Natural history collections data can be used to teach many of the core concepts of biology through active and inquiry-based investigations. This type of student-centered pedagogy is one of the key recommendations of Vision and Change, based on evidence arising from undergraduate biology education research that has identified a suite of student-centered pedagogical techniques shown to be effective in promoting student learning. The natural history collections community has an exciting opportunity to partner with educators and education researchers to explore how biodiversity data can be incorporated into the development and evaluation of educational materials that engage students in investigations of authentic, complex, global, and interdisciplinary questions. Such questions are the topic of current collections-based biodiversity research and are ripe for incorporating collaborative learning activities, community participation, and use of societally-relevant case studies and science in action. Students can generate their own hypotheses about a variety of evolutionary, ecological, and environmental questions and test them using the biodiversity data available from digitized natural history collections. BLUE (Biodiversity Literacy in Undergraduate Education) is an interdisciplinary group of biodiversity scientists, collections professionals, and biology education specialists focused on integrating these types of biodiversity data into undergraduate biology curricula. In this session, we will present a suggested workflow, developed by BLUE based on the principles of backwards design and scientific teaching, for the development of educational materials using biodiversity data.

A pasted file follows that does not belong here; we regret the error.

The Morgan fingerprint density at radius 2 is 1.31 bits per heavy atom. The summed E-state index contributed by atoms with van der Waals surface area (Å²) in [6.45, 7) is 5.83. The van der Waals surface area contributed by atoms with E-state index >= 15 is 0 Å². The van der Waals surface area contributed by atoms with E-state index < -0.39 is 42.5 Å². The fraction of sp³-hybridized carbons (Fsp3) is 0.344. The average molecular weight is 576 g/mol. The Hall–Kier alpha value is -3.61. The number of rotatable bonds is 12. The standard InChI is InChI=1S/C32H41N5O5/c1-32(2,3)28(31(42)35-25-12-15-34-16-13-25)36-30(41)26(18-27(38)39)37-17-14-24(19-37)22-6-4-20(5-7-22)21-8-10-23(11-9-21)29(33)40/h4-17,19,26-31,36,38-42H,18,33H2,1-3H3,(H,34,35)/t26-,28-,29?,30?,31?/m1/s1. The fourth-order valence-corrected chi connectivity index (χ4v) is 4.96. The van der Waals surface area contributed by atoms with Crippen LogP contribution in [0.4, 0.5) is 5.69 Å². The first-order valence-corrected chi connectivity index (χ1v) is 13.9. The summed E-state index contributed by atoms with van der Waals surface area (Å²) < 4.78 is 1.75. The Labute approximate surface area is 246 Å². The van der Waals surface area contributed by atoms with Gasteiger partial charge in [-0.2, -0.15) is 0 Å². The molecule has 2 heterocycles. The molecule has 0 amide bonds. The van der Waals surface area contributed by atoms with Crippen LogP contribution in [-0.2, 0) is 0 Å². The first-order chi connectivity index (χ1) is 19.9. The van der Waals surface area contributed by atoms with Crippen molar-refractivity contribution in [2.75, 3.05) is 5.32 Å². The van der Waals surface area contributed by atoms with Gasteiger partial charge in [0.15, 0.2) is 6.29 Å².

|State||Published - 2017|
|Event||The Society For The Preservation of Natural History Collections - Denver, CO|
Duration: Jan 1 2017 → Dec 31 2017
|Conference||The Society For The Preservation of Natural History Collections|
|Period||01/1/17 → 12/31/17|